It’s not often where something like this comes along and makes our ears perk up.
Long story short, the best defense to CryptoLocker is a good backup. Now, that being said, you’re probably saying, “I’ve got a good backup”. My question is; If you haven’t tested it in a while, how do you know?
Recently one of my customers said the exact same thing, but once checked it turned out their backup hadn’t been performed in Nine (9) years. So, just because you’ve got that tape drive or external hard drive installed on your system and had the backup setup to run, that doesn’t mean it’s actually working. I recommend at least a monthly check to make sure your backups are up to date (more often for businesses).
CryptoLocker is Trojan horse malware which surfaced in late 2013, a form of ransomware targeting computers running Microsoft Windows. CryptoLocker disguises itself as a legitimate attachment; when activated, the malware encrypts certain types of files stored on local and mounted network drives using RSA public-key cryptography, with the private key stored only on the malware’s control servers. The malware then displays a message which offers to decrypt the data if a payment (through either Bitcoin or a pre-paid voucher) is made by a stated deadline, and says that the private key will be deleted and unavailable for recovery if the deadline passes. If the deadline is not met, the malware offers to decrypt data via an online service provided by the malware’s operators, for a significantly higher price in Bitcoin.
Although CryptoLocker itself is readily removed, files remain encrypted in a way which researchers have considered infeasible to break. Many say that the ransom should not be paid, but do not offer any way to recover files; others say that paying the ransom is the only way to recover files that had not been backed up.
CryptoLocker typically propagates as an attachment to a seemingly innocuous e-mail (usually taking the appearance of a legitimate company e-mail), or from a botnet. The attached ZIP file contains an executable file with filename and icon disguised as a PDF file, taking advantage of Windows’ default behaviour of hiding the extension from file names to disguise the real .EXE extension. Some instances may actually contain the Zeus trojan instead, which in turn installs CryptoLocker. When first run, the payload installs itself in the Documents and Settings folder with a random name, and adds a key to the registry that causes it to run on startup. It then attempts to contact one of several designated command and control servers; once connected, the server then generates a 2048-bit RSA key pair, and sends the public key back to the infected computer. The server may be a local proxy and go through others, frequently relocated in different countries to make tracing difficult.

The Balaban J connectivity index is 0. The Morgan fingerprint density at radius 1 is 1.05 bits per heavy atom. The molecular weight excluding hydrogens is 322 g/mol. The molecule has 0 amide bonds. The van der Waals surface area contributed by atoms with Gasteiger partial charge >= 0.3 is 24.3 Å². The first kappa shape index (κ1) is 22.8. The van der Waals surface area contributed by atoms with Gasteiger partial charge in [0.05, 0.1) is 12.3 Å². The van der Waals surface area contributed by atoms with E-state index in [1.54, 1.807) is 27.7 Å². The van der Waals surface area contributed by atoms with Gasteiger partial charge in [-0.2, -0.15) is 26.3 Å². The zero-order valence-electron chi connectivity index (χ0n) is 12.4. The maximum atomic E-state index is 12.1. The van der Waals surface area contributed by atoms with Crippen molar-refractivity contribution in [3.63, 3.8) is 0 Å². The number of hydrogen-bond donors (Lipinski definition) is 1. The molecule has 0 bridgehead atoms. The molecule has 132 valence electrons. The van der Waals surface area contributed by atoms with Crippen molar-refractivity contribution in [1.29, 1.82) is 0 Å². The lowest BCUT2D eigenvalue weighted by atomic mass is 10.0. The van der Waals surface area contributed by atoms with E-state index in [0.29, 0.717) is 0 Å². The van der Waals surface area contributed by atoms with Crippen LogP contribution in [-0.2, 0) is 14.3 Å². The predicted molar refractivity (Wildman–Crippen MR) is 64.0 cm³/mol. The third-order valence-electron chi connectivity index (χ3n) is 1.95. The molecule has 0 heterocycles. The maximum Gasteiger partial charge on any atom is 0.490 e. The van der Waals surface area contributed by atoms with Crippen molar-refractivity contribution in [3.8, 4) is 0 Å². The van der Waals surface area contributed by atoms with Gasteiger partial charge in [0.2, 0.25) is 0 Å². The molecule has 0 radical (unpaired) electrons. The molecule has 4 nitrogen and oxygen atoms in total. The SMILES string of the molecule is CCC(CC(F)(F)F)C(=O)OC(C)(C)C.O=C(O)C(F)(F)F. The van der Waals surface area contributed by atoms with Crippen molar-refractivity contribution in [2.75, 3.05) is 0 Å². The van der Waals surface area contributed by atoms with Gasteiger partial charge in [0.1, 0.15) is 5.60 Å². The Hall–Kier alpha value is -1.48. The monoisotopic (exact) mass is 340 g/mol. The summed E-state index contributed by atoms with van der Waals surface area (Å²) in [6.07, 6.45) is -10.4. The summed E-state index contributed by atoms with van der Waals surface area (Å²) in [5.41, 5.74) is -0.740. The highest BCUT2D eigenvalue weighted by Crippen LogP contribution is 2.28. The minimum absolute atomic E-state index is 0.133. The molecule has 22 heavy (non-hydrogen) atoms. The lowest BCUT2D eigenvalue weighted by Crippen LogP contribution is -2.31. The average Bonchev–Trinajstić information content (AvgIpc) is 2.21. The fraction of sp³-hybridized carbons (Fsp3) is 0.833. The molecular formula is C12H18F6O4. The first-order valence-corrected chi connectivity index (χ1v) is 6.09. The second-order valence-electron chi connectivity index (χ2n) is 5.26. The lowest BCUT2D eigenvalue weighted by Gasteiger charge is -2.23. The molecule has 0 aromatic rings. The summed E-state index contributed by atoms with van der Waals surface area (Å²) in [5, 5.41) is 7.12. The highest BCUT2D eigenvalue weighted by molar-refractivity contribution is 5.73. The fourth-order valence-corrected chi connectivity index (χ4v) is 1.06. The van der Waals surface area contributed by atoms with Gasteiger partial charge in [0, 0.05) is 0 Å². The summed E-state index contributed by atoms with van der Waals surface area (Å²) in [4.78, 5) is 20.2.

The payload then proceeds to begin encrypting files across local hard drives and mapped network drives with the public key, and logs each file encrypted to a registry key. The process only encrypts data files with certain extensions, including Microsoft Office, OpenDocument, and other documents, pictures, and AutoCAD files. The payload then displays a message informing the user that files have been encrypted, and demands a payment of 300 USD or Euro through an anonymous pre-paid cash voucher (i.e. MoneyPak or Ukash), or 2 Bitcoin in order to decrypt the files. The payment must be made within 72 or 100 hours, or else the private key on the server would be destroyed, and “nobody and never [sic] will be able to restore files.” Payment of the ransom allows the user to download the decryption program, which is pre-loaded with the user’s private key.
In November 2013, the operators of CryptoLocker launched an online service which claims to allow users to decrypt their files without the CryptoLocker program, and to purchase the decryption key after the deadline expires; the process involves uploading an encrypted file to the malware site as a sample, and waiting for the service to find a match, which the site claims would occur within 24 hours. Once a match is found, the user can pay for the key online; if the 72-hour deadline has passed, the cost increases to 10 Bitcoin (which, in early November 2013, was valued at over $3500 USD).
At A2Z Computer Services, we implement the latest in security technology and offer local and offsite backups to help protect our customers from threats such as these. For more information, please contact Todd Sanders at (270) 830-9590.